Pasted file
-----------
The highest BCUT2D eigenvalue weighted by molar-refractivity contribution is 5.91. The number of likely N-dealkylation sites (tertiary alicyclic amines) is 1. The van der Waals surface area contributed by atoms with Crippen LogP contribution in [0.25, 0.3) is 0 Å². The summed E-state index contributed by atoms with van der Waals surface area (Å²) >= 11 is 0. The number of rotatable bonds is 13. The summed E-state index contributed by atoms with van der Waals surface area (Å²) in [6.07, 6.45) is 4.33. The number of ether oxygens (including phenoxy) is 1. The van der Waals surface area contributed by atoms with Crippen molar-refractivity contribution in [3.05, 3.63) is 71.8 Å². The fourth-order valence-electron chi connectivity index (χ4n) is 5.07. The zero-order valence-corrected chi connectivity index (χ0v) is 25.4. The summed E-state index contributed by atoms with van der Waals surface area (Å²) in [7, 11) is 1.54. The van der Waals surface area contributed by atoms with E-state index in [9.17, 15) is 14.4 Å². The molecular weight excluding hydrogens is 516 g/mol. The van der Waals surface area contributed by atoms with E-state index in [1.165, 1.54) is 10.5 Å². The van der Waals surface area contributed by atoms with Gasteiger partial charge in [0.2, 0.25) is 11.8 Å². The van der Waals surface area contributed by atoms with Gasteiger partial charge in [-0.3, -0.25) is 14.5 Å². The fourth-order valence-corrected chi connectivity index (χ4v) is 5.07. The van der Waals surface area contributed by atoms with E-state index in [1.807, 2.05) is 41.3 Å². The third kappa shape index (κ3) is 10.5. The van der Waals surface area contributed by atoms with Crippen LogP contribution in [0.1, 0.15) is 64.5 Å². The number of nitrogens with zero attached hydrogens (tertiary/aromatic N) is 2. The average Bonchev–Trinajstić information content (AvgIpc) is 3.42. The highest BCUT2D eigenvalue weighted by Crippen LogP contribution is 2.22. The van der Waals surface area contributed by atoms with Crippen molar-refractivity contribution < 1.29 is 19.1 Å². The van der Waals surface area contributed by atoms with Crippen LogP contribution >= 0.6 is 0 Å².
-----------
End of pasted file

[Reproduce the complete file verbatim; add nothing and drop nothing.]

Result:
The highest BCUT2D eigenvalue weighted by molar-refractivity contribution is 5.91. The number of likely N-dealkylation sites (tertiary alicyclic amines) is 1. The van der Waals surface area contributed by atoms with Crippen LogP contribution in [0.25, 0.3) is 0 Å². The summed E-state index contributed by atoms with van der Waals surface area (Å²) >= 11 is 0. The number of rotatable bonds is 13. The summed E-state index contributed by atoms with van der Waals surface area (Å²) in [6.07, 6.45) is 4.33. The number of ether oxygens (including phenoxy) is 1. The van der Waals surface area contributed by atoms with Crippen molar-refractivity contribution in [3.05, 3.63) is 71.8 Å². The fourth-order valence-electron chi connectivity index (χ4n) is 5.07. The zero-order valence-corrected chi connectivity index (χ0v) is 25.4. The summed E-state index contributed by atoms with van der Waals surface area (Å²) in [7, 11) is 1.54. The van der Waals surface area contributed by atoms with E-state index in [9.17, 15) is 14.4 Å². The molecular weight excluding hydrogens is 516 g/mol. The van der Waals surface area contributed by atoms with E-state index in [1.165, 1.54) is 10.5 Å². The van der Waals surface area contributed by atoms with Gasteiger partial charge in [0.2, 0.25) is 11.8 Å². The van der Waals surface area contributed by atoms with Gasteiger partial charge in [-0.3, -0.25) is 14.5 Å². The fourth-order valence-corrected chi connectivity index (χ4v) is 5.07. The van der Waals surface area contributed by atoms with E-state index in [1.807, 2.05) is 41.3 Å². The third kappa shape index (κ3) is 10.5. The van der Waals surface area contributed by atoms with Crippen LogP contribution in [0.1, 0.15) is 64.5 Å². The number of nitrogens with zero attached hydrogens (tertiary/aromatic N) is 2. The average Bonchev–Trinajstić information content (AvgIpc) is 3.42. The highest BCUT2D eigenvalue weighted by Crippen LogP contribution is 2.22. The van der Waals surface area contributed by atoms with Crippen molar-refractivity contribution < 1.29 is 19.1 Å². The van der Waals surface area contributed by atoms with Crippen LogP contribution >= 0.6 is 0 Å².